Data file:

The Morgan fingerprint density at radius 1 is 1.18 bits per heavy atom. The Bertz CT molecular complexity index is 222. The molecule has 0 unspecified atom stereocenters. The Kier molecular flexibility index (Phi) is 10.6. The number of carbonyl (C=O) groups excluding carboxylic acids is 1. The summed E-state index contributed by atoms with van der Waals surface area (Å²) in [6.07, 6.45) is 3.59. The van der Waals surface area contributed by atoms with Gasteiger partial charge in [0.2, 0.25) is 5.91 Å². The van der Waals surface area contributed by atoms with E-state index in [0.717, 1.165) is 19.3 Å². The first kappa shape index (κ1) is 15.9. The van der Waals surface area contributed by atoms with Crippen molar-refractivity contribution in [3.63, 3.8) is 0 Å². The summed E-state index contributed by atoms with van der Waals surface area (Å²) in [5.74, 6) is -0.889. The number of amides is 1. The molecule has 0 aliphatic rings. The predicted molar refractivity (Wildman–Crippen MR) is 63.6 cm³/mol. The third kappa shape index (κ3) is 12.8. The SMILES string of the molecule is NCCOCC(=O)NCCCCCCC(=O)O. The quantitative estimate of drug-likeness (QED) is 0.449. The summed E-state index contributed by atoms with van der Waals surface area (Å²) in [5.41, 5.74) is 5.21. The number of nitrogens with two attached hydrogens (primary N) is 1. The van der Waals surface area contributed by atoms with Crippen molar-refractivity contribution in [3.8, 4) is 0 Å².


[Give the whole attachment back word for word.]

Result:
The Morgan fingerprint density at radius 1 is 1.18 bits per heavy atom. The Bertz CT molecular complexity index is 222. The molecule has 0 unspecified atom stereocenters. The Kier molecular flexibility index (Phi) is 10.6. The number of carbonyl (C=O) groups excluding carboxylic acids is 1. The summed E-state index contributed by atoms with van der Waals surface area (Å²) in [6.07, 6.45) is 3.59. The van der Waals surface area contributed by atoms with Gasteiger partial charge in [0.2, 0.25) is 5.91 Å². The van der Waals surface area contributed by atoms with E-state index in [0.717, 1.165) is 19.3 Å². The first kappa shape index (κ1) is 15.9. The van der Waals surface area contributed by atoms with Crippen molar-refractivity contribution in [3.63, 3.8) is 0 Å². The summed E-state index contributed by atoms with van der Waals surface area (Å²) in [5.74, 6) is -0.889. The number of amides is 1. The molecule has 0 aliphatic rings. The predicted molar refractivity (Wildman–Crippen MR) is 63.6 cm³/mol. The third kappa shape index (κ3) is 12.8. The SMILES string of the molecule is NCCOCC(=O)NCCCCCCC(=O)O. The quantitative estimate of drug-likeness (QED) is 0.449. The summed E-state index contributed by atoms with van der Waals surface area (Å²) in [5.41, 5.74) is 5.21. The number of nitrogens with two attached hydrogens (primary N) is 1. The van der Waals surface area contributed by atoms with Crippen molar-refractivity contribution in [3.8, 4) is 0 Å².